Somalia and other countries still faced with wars can obtain hope from Rwanda, and believe that one day their dream for peace will come true, Senior Programme Officer Eastern and Central Africa Interpeace programme has said.
“When we come to such a beautiful country remembering the tragedy that befell it, thinking of what is happening back home, we seem like we do not exist,” Abdirahman Raghe said, adding, “Rwanda is one good example we dream of and think we should emulate.”
He was speaking over the weekend at Hotel Novotel Umubano at the closing ceremony of a-two-day consultative meeting organized by the Institute of Research and Dialogue for Peace (IRDP), an organization striving for peace through dialogue and consensus in partnership with Interpeace.
The meeting was aimed at establishing measures to fight negation of Genocide crimes and putting clear laws and legal framework against revisionism. It also released a draft report on the mechanisms to fight against the negation of the Tutsi Genocide.
Raghe said that seeking peace is done not only for the present generation but the generations to come as well, and that it is the expectation of the entire African community. He added that the colonial history was bad; therefore what is important currently is the healing process.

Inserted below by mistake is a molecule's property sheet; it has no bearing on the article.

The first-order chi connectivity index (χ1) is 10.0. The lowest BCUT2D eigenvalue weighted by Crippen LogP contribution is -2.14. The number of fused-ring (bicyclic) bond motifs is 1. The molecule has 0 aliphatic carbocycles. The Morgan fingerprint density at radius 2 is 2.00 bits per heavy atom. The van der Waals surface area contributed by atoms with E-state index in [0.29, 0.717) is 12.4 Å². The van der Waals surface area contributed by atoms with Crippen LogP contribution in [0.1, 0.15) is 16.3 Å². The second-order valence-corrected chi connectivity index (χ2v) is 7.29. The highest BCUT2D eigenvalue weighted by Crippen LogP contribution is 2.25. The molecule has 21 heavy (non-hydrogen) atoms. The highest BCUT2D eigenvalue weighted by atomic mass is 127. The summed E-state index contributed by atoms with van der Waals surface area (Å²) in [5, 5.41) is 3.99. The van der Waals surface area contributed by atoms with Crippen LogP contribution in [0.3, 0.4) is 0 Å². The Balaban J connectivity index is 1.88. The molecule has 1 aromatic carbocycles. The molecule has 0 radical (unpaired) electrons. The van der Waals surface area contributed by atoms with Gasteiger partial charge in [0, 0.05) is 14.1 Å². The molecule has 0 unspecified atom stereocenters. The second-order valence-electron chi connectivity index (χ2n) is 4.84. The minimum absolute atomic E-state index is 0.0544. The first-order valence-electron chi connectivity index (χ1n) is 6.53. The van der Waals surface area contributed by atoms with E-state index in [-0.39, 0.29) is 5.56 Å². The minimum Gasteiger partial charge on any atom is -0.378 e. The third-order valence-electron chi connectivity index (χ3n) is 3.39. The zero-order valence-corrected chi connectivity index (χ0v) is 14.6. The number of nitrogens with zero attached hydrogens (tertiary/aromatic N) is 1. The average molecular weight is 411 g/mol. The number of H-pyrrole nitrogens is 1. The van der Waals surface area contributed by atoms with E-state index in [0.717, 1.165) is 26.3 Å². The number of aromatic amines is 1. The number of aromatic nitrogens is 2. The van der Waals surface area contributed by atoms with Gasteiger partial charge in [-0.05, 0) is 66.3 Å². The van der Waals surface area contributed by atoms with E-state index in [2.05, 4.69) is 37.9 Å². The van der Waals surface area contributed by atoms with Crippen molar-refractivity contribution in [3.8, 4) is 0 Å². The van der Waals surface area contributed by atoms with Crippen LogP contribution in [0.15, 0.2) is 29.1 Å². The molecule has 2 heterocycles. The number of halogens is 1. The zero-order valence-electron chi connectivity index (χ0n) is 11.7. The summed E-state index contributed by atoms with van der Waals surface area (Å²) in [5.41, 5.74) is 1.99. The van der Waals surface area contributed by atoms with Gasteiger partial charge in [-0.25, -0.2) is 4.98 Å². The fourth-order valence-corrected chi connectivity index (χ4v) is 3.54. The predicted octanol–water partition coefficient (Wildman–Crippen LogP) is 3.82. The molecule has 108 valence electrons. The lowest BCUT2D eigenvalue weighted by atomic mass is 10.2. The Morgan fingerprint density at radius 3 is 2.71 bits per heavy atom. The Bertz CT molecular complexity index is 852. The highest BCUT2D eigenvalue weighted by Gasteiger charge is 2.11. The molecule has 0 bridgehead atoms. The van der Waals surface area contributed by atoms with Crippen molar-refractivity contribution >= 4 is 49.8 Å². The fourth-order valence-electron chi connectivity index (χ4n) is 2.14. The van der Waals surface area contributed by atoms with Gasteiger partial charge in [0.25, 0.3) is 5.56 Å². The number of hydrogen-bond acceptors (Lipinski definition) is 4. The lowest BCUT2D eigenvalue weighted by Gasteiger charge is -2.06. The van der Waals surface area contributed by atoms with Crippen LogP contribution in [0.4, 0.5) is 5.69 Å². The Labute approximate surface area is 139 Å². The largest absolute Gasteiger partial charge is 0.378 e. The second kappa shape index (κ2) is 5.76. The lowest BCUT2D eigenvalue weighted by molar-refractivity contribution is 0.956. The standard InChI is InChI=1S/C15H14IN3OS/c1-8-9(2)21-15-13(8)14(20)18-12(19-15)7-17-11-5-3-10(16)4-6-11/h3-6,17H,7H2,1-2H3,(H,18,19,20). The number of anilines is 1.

Charles Ndayiziga, Burundi’s Director General of the National Center for Alerting and Prevention of Conflict, said that countries should not adopt bad policies from other countries but rather what is good for them.
“People were commenting back home that what was in Rwanda in 1994 left and went to Burundi. But we can not just criticize, we instead have to continue visiting each other in order to learn from each other,” Ndayiziga noted.
The Director of IRDP, Pierre Rwanyindo Ruzirabwoba, said that peace and stability issues can be handled in a proper way and establish solutions if people have a will and cooperate.
He pointed out that participants in the meeting gave the institute a focus, leading to their focal point of peace building.
The conference was intended to revitalize efforts to fight the Genocide ideology, negation of the Tutsi Genocide and revisionism as exercised by the Genocide perpetrators.